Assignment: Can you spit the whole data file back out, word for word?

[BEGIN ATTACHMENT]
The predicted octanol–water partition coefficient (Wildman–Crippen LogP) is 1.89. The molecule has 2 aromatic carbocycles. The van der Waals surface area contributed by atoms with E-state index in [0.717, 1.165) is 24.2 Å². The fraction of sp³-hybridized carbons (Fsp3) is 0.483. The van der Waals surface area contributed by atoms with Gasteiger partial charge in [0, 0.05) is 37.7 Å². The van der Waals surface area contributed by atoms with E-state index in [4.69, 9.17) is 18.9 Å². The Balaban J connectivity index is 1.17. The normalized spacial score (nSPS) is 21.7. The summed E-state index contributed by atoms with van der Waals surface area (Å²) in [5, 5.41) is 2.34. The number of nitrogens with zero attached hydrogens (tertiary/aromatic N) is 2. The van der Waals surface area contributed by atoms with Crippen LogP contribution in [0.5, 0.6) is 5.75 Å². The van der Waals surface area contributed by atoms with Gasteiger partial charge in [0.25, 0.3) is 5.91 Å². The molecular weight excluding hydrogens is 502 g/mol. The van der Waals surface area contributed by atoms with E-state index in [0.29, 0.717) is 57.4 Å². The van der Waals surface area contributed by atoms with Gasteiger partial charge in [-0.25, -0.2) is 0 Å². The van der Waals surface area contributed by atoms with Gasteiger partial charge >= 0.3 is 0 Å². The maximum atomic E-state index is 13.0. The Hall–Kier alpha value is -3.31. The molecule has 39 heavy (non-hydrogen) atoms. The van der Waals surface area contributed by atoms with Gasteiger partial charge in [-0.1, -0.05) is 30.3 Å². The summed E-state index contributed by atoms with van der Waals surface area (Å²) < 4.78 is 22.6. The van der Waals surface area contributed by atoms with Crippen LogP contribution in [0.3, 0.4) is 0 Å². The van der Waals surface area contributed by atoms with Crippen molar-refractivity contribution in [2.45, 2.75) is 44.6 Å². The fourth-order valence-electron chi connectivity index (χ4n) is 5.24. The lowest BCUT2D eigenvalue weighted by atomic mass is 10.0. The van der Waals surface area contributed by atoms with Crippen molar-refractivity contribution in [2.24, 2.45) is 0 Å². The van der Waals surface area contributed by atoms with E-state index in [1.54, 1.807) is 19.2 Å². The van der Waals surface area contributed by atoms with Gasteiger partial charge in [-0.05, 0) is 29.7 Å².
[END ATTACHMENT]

The predicted octanol–water partition coefficient (Wildman–Crippen LogP) is 1.89. The molecule has 2 aromatic carbocycles. The van der Waals surface area contributed by atoms with E-state index in [0.717, 1.165) is 24.2 Å². The fraction of sp³-hybridized carbons (Fsp3) is 0.483. The van der Waals surface area contributed by atoms with Gasteiger partial charge in [0, 0.05) is 37.7 Å². The van der Waals surface area contributed by atoms with E-state index in [4.69, 9.17) is 18.9 Å². The Balaban J connectivity index is 1.17. The normalized spacial score (nSPS) is 21.7. The summed E-state index contributed by atoms with van der Waals surface area (Å²) in [5, 5.41) is 2.34. The number of nitrogens with zero attached hydrogens (tertiary/aromatic N) is 2. The van der Waals surface area contributed by atoms with Crippen LogP contribution in [0.5, 0.6) is 5.75 Å². The van der Waals surface area contributed by atoms with Gasteiger partial charge in [0.25, 0.3) is 5.91 Å². The molecular weight excluding hydrogens is 502 g/mol. The van der Waals surface area contributed by atoms with E-state index in [0.29, 0.717) is 57.4 Å². The van der Waals surface area contributed by atoms with Gasteiger partial charge in [-0.25, -0.2) is 0 Å². The van der Waals surface area contributed by atoms with Gasteiger partial charge >= 0.3 is 0 Å². The maximum atomic E-state index is 13.0. The Hall–Kier alpha value is -3.31. The molecule has 39 heavy (non-hydrogen) atoms. The van der Waals surface area contributed by atoms with Gasteiger partial charge in [-0.1, -0.05) is 30.3 Å². The summed E-state index contributed by atoms with van der Waals surface area (Å²) < 4.78 is 22.6. The van der Waals surface area contributed by atoms with Crippen LogP contribution in [0.3, 0.4) is 0 Å². The van der Waals surface area contributed by atoms with Crippen molar-refractivity contribution in [2.45, 2.75) is 44.6 Å². The fourth-order valence-electron chi connectivity index (χ4n) is 5.24. The lowest BCUT2D eigenvalue weighted by atomic mass is 10.0. The van der Waals surface area contributed by atoms with Crippen molar-refractivity contribution in [2.24, 2.45) is 0 Å². The van der Waals surface area contributed by atoms with E-state index in [1.54, 1.807) is 19.2 Å². The van der Waals surface area contributed by atoms with Gasteiger partial charge in [-0.05, 0) is 29.7 Å².